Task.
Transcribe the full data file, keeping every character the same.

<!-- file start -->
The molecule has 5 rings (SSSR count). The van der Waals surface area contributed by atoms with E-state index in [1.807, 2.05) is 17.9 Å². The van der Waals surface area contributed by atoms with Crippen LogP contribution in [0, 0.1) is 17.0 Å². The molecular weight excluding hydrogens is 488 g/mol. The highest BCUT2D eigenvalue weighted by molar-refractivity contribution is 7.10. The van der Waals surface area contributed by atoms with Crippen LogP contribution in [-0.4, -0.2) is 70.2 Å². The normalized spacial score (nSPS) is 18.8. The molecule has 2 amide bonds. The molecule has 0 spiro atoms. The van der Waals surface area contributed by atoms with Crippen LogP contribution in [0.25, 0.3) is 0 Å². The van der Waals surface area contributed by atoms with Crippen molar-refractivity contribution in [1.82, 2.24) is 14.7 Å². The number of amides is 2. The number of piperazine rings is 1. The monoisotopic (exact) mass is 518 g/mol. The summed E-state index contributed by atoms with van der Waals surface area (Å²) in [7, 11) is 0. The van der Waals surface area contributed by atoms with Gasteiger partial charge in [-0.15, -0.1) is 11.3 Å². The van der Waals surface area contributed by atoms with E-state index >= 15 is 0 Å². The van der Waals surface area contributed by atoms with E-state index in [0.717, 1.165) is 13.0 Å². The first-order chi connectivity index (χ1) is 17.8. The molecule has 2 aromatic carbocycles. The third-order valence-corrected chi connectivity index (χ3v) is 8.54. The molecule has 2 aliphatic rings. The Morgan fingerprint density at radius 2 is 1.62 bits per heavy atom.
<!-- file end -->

The molecule has 5 rings (SSSR count). The van der Waals surface area contributed by atoms with E-state index in [1.807, 2.05) is 17.9 Å². The van der Waals surface area contributed by atoms with Crippen LogP contribution in [0, 0.1) is 17.0 Å². The molecular weight excluding hydrogens is 488 g/mol. The highest BCUT2D eigenvalue weighted by molar-refractivity contribution is 7.10. The van der Waals surface area contributed by atoms with Crippen LogP contribution in [-0.4, -0.2) is 70.2 Å². The normalized spacial score (nSPS) is 18.8. The molecule has 2 amide bonds. The molecule has 0 spiro atoms. The van der Waals surface area contributed by atoms with Crippen LogP contribution in [0.25, 0.3) is 0 Å². The van der Waals surface area contributed by atoms with Crippen molar-refractivity contribution in [1.82, 2.24) is 14.7 Å². The number of amides is 2. The number of piperazine rings is 1. The monoisotopic (exact) mass is 518 g/mol. The summed E-state index contributed by atoms with van der Waals surface area (Å²) in [7, 11) is 0. The van der Waals surface area contributed by atoms with Gasteiger partial charge in [-0.15, -0.1) is 11.3 Å². The van der Waals surface area contributed by atoms with E-state index >= 15 is 0 Å². The van der Waals surface area contributed by atoms with E-state index in [0.717, 1.165) is 13.0 Å². The first-order chi connectivity index (χ1) is 17.8. The molecule has 2 aromatic carbocycles. The third-order valence-corrected chi connectivity index (χ3v) is 8.54. The molecule has 2 aliphatic rings. The Morgan fingerprint density at radius 2 is 1.62 bits per heavy atom.